Transportation Department regulators are proposing fines totaling $93,000 against three oil companies for alleged improper classification of crude oil bound for shipment on railways.
The violation notices announced Tuesday arrive amid safety concerns about growing use of railways to transport oil from North Dakota’s Bakken region, and follow several rail transport accidents in recent months.
“The fines we are proposing today should send a message to everyone involved in the shipment of crude oil: You must test and classify this material properly if you want to use our transportation system to ship it,” Transportation Secretary Anthony Foxx said in a statement Tuesday.
According to DOT, 11 of 18 samples taken from cargo tanks delivering crude oil to rail loading facilities were not assigned to the correct “packing group.” And that’s dangerous, regulators said.
“Shipping crude oil — or any hazardous material — without proper testing and classification could result in material being shipped in containers that are not designed to safely store it, or could lead first responders to follow the wrong protocol when responding to a spill,” DOT’s Pipeline and Hazardous Materials Safety Administration said in announcing the alleged vioations.
PHMSA is issuing the notices of proposed violations to Hess Corporation, Whiting Oil and Gas Corporation, and Marathon Oil Company, the agency said Tuesday.
Regulators have stepped up oversight and last year launched an effort called “Operation Classification” to boost inspections and sampling. The findings unveiled Tuesday are the first announced test results of that probe.
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Investigations are never far from the Clintons, and here's another: At the behest of "dozens" of Republican lawmakers, the IRS is opening a fraud investigation into the Clinton Foundation."The move signals a shift from the IRS's announcement last year that it would not look into allegations of financial irregularities at the well-connected charity."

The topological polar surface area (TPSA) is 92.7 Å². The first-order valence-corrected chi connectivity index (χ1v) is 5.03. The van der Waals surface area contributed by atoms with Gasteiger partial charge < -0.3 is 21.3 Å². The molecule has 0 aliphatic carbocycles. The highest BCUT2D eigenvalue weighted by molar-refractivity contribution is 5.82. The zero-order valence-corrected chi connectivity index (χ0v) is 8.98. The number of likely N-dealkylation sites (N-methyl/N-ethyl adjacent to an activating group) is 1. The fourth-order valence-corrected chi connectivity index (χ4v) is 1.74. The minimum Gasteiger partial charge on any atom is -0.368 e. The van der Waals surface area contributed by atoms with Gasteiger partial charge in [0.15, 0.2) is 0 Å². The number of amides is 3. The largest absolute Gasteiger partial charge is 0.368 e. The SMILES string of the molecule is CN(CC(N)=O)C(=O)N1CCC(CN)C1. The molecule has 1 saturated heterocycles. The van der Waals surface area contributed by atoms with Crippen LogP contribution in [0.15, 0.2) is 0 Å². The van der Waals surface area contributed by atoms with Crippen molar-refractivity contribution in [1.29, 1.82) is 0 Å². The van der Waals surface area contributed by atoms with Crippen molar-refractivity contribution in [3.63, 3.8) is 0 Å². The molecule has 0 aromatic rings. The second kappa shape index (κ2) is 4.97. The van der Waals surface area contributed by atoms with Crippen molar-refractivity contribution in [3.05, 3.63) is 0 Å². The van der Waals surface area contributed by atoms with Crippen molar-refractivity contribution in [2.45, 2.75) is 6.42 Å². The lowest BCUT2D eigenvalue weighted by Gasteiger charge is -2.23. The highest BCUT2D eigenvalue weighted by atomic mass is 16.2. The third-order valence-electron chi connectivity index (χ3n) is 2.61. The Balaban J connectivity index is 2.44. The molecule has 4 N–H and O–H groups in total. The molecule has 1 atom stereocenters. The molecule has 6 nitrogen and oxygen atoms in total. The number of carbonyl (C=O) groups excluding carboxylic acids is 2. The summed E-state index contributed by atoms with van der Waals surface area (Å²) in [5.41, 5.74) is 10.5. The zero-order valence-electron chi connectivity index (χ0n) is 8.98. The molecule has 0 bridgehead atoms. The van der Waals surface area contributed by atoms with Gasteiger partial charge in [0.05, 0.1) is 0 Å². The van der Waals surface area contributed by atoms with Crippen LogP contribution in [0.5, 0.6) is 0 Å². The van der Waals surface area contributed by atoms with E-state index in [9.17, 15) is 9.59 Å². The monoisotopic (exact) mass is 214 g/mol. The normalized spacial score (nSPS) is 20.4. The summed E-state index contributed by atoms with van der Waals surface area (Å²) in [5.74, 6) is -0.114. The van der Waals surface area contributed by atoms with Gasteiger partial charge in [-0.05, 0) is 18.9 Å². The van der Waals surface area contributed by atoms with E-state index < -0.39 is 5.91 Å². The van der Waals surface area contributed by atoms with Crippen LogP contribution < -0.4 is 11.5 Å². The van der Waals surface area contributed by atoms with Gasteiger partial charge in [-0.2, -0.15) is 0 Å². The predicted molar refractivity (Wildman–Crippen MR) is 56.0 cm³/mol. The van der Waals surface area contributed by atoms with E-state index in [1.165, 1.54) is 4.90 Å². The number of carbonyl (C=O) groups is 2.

"Bickering commissioners, ineffective managers and lousy internal communication rank among the top reasons why the Federal Election Commission" has some of the worst morale in the federal government. That's the conclusion of an inspector general's report, which put "the most blame on the FEC’s six commissioners: three Democratic appointees and three Republican appointees who have regularly criticized one another and frequently (but not exclusively) deadlocked on high-profile political issues before them."
On Tuesday, Dennis Williams, the president of the United Auto Workers, said that Hillary Clinton has told him that she will renegotiate the North American Free Trade Agreement if elected president. Trade deals, especially NAFTA, have played a prominent role in the campaign, with Clinton receiving heat both from her Democratic rival Bernie Sanders and GOP nominee Donald Trump. The Clinton campaign did not comment on Williams's comments, though that didn't stop the Trump campaign from weighing in. Hillary Clinton "will never renegotiate Bill Clinton's NAFTA," said Stephen Miller, senior policy adviser to Trump.
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